"Older, Faster, Stronger," by Margaret Webb, is a book about masters age women athletes from their forties to nineties+. How do these fit, healthy, strong women athletes, in particular, runners, find the time, the inspiration, the strength to run and keep on running into very old age? This in a time when many more women are running but also when too many women—and men—are sedentary, obese, suffering chronic illnesses? This book explores one woman’s goal to become "super-fit" and run the masters world championship half marathon in Turin, Italy. She asks the right questions and poses challenges to our traditional way of thinking about aging and activity. Many issues are ones I consider as I try to continue to run, to bicycle, to swim, to do Pilates, to move, sometimes as if an outlier at my age doing these things. Webb demsytifies the practice required, the nutrition (yes, Paleo+), the impact of estrogen loss as women age, the different caloric needs of women v. men, the opportunities to break records; but also the lack of attention to masters class athletes, those talented, dedicated, compassionate women and men, who break barriers because they love to move, to remain active, to be joyous.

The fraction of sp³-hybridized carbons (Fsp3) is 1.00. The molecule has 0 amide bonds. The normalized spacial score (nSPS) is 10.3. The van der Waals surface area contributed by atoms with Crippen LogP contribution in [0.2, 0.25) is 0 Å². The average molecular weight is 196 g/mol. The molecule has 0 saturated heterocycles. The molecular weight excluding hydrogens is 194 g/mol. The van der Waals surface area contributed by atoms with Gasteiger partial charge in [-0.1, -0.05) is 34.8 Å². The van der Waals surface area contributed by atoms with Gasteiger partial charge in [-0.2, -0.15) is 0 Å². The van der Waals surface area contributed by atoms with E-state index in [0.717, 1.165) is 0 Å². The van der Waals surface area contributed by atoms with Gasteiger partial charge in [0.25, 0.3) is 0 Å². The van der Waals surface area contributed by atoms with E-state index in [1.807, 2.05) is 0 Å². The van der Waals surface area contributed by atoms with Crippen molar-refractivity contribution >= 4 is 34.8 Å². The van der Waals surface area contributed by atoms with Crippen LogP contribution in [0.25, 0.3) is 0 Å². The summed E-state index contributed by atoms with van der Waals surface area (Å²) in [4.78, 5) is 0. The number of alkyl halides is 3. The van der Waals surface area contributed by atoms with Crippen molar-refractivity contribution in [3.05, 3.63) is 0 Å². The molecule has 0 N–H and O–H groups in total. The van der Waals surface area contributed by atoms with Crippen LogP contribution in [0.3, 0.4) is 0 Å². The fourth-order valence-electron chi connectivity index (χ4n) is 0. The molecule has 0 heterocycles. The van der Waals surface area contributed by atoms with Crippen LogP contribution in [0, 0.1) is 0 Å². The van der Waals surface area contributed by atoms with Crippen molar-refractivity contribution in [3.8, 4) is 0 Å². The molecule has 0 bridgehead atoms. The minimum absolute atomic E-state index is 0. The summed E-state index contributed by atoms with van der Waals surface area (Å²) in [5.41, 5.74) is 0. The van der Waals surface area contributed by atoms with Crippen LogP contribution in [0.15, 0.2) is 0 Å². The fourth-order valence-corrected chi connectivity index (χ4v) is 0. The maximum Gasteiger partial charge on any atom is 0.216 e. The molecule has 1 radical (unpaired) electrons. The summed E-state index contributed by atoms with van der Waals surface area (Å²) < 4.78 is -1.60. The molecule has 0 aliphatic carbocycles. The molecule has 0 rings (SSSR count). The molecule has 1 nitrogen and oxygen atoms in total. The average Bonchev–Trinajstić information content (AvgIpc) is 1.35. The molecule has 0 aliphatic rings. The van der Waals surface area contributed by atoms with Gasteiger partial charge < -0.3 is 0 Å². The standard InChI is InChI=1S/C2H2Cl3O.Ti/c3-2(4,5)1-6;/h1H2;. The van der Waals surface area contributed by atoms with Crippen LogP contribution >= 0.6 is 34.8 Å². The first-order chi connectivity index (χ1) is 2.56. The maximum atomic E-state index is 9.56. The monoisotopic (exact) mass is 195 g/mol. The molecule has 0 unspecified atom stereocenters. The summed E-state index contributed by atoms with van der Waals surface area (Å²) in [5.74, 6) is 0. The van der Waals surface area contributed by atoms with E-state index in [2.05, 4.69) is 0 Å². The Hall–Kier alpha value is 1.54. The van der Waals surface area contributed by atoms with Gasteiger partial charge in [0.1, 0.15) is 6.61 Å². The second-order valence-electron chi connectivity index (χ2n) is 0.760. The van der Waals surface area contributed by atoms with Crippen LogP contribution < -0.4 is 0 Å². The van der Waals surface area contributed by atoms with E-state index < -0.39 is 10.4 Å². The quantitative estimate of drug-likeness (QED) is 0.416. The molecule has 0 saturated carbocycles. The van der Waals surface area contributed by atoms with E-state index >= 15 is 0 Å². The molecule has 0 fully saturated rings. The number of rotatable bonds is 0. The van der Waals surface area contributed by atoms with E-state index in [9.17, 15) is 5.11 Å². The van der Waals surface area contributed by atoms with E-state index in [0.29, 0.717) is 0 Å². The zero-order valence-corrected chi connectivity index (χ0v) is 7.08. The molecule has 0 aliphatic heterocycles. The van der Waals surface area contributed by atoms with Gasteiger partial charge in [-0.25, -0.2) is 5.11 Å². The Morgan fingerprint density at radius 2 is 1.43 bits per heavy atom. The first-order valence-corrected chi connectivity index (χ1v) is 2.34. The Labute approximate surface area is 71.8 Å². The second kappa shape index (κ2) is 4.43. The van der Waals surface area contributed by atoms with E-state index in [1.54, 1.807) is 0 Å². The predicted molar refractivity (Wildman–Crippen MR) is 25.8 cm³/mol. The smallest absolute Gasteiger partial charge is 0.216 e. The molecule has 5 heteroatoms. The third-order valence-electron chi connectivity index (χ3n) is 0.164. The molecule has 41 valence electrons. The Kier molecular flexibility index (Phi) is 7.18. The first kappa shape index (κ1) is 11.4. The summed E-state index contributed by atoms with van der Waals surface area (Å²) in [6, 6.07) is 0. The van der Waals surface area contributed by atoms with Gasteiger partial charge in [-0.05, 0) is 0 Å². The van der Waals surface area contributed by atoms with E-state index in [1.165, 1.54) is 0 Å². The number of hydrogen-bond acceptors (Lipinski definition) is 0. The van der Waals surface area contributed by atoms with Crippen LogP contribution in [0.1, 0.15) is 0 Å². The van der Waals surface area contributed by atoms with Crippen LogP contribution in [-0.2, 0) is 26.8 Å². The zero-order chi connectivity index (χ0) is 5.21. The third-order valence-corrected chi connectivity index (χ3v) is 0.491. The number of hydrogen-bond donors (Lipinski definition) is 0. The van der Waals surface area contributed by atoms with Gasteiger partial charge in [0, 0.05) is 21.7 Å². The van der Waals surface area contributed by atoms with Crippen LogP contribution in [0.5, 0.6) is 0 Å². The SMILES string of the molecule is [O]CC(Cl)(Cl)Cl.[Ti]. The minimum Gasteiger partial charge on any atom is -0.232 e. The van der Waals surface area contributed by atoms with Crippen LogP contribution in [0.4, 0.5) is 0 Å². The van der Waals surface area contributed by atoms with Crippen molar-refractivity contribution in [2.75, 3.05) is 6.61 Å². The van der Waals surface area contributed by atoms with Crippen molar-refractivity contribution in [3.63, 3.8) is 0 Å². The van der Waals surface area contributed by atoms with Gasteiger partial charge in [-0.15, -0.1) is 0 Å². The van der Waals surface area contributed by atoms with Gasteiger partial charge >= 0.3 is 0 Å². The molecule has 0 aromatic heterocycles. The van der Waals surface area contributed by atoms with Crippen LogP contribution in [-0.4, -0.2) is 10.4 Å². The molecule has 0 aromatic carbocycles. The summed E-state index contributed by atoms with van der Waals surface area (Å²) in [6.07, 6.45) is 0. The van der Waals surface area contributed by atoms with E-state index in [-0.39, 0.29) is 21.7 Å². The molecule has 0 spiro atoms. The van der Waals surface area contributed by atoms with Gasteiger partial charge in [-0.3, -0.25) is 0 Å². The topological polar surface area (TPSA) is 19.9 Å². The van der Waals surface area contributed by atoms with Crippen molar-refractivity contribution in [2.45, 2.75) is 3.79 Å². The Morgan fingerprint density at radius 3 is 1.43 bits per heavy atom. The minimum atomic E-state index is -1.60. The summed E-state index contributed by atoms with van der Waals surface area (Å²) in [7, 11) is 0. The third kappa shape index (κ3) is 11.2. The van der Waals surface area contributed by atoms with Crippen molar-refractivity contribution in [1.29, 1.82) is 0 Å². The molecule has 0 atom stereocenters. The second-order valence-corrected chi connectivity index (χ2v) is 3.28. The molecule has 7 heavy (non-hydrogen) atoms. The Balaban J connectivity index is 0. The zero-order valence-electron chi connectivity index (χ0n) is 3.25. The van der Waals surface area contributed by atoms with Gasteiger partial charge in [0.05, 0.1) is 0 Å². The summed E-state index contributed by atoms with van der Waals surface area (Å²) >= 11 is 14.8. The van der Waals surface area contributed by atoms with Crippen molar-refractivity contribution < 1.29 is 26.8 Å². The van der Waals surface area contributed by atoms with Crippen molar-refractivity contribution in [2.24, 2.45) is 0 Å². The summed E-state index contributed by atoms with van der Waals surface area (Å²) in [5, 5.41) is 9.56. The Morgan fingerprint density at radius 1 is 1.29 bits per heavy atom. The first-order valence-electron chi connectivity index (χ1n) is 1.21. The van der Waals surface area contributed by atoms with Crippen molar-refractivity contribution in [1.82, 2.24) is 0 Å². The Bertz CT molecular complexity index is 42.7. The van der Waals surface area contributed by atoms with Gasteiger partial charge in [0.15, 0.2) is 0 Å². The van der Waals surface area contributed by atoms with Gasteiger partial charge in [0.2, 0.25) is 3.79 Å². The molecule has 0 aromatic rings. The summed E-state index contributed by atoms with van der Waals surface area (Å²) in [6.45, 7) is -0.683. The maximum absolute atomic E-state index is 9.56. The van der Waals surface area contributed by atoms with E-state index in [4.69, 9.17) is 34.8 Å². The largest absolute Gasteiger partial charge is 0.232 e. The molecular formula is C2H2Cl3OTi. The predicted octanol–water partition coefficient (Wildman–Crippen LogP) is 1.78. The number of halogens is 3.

I look forward to being more pro-active in my learning of aging from an active person’s perspective. We don’t have to become another stereotype that “I’m getting older so that’s why this is happening TO me.” We should live our lives so that we control how we confront and embrace each new birthday (as one friend so kindly described getting older), making sure that each year is better than the one before.
I am inspired to climb fourteeners, to once again run a half marathon, to once again bicycle metric centuries (even if I can’t do a full century), to swim miles (well, at least one mile) in the open water, to celebrate this life with joy and movement—until I can no longer do so.
[Doug and Patricia at Barr Trail, Manitou Springs, CO]